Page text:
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By publishing a special issue on “The State of Practice,” JBP takes an important step to bridge the science/practice gap, but it is only a step and will not alone span this gap. On the academic side, currently dominant cultures and incentive systems all but guarantee the irrelevance of most scholarly work to anyone except other scholars. On the practice side, managers rarely frame their dilemmas and decisions in ways that lend themselves to scholarly inquiry, find little reason to subject their own research to the peer review process, and rarely look to academia for practical insights. The present article focuses on why this gap persists, and the kinds of fundamental shifts that would be required to address it. It begins by framing the structural nature of the current science/practice gap in business psychology, and then promoting the study of this gap as critical in its own right. From there a framework of research questions is provided that can inform efforts to bridge the science-practice gap.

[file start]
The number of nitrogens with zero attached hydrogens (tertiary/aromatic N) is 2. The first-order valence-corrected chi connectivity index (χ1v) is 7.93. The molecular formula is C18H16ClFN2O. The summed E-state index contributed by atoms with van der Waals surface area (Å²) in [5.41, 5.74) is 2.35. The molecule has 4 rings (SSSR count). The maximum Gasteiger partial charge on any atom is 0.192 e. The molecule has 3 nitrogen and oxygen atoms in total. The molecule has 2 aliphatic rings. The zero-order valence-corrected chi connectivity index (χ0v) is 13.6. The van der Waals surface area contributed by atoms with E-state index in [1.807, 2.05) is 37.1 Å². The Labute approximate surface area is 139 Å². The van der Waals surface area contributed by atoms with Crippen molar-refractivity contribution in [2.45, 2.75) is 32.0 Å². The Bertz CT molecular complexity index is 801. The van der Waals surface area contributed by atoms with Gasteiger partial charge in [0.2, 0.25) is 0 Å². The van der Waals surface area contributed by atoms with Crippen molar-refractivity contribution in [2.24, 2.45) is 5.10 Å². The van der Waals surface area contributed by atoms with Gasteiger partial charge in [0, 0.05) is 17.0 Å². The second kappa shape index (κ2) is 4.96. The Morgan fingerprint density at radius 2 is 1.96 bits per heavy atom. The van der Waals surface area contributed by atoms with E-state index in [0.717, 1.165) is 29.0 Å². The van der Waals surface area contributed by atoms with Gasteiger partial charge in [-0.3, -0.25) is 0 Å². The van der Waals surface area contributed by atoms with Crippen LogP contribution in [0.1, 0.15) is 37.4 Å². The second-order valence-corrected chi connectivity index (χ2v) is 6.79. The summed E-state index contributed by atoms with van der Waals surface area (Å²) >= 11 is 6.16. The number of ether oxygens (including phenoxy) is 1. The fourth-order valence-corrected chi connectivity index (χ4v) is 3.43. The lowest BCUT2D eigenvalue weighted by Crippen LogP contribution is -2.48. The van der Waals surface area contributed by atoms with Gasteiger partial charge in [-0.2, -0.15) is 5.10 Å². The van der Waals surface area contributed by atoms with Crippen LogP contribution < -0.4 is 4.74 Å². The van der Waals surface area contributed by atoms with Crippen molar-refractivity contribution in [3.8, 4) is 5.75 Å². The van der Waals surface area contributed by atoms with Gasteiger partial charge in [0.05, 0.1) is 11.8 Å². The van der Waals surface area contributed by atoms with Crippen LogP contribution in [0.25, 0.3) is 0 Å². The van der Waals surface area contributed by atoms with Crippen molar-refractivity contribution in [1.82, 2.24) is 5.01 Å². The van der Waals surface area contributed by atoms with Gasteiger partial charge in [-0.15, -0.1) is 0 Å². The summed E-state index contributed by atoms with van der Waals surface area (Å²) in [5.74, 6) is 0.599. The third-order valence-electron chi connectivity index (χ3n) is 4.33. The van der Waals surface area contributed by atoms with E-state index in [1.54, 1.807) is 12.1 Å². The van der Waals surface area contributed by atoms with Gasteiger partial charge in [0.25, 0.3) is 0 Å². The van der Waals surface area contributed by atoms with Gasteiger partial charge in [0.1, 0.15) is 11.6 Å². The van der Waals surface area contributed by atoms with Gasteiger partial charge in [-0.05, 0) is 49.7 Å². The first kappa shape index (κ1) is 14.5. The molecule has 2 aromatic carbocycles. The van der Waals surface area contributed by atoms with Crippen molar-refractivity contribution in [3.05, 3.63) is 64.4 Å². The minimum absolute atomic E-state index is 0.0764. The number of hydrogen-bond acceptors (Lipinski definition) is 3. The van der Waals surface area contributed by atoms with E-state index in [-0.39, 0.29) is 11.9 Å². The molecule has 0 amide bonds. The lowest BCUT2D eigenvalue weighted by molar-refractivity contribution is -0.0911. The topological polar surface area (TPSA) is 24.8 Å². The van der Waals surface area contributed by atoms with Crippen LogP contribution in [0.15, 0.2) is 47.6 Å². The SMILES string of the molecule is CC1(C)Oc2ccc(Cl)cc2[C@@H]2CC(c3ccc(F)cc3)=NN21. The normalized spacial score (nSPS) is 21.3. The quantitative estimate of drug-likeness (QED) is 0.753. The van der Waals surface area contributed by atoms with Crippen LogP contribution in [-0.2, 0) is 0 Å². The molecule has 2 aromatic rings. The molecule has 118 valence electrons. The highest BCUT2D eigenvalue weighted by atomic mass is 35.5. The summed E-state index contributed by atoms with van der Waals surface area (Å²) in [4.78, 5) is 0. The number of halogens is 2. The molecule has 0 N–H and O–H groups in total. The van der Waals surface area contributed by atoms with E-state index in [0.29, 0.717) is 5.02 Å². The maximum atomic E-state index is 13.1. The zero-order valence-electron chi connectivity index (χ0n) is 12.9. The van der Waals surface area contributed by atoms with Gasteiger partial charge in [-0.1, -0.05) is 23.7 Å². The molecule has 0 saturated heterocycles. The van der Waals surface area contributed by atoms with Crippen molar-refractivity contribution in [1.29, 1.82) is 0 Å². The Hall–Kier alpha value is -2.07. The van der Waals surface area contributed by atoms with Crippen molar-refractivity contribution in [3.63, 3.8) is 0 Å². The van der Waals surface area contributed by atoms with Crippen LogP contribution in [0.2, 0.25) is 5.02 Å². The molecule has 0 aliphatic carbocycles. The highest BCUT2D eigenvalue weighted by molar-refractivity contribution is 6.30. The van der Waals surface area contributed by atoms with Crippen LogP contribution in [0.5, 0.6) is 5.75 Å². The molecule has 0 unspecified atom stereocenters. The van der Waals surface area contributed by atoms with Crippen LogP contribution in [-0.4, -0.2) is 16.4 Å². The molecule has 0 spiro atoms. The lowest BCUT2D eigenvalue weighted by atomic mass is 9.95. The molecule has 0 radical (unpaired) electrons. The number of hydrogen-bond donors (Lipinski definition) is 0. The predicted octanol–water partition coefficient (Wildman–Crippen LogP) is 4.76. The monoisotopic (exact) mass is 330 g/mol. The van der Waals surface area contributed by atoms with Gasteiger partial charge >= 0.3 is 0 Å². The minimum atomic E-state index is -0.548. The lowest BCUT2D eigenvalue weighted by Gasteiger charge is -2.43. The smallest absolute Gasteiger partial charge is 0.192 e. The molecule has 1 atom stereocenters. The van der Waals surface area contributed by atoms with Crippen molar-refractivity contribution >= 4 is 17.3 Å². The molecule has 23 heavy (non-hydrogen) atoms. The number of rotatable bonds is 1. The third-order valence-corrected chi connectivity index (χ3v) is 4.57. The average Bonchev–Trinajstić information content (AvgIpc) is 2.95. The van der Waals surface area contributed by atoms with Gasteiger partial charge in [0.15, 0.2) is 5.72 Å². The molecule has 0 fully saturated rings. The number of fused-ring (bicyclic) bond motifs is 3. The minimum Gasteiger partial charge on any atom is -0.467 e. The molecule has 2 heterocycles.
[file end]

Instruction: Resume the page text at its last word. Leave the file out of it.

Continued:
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Cohen, D. J. (2007). The very separate worlds of academic and practitioner publications in human resource management: Reasons for the divide and concrete solutions for bridging the gap. Academy of Management Journal, 50(5), 1013–1019. CrossRef
Hodgkins, G. P., & Rousseau, D. M. (2009). Bridging the rigour-relevance gap in management research: It’s already happening. Journal of Management Studies, 46(3), 534–546. CrossRef
Mayo, E. (2007). The social problems of an industrial civilization. New York: Routledge.
Rousseau, D. M. (2006). Is there such a thing as “evidence-based management”? Academy of Management Review, 31(2), 256–269. CrossRef
Rynes, S. L., Giluk, T. L., & Brown, K. G. (2007). The very separate worlds of academic and practitioner periodicals in human resource management: Implications for evidence-based management. Academy of Management Journal, 50(5), 987–1008. CrossRef
- Shooting for the Moon: How Academicians Could Make Management Research Even Less Irrelevant
Andrew N. Garman
- Springer US
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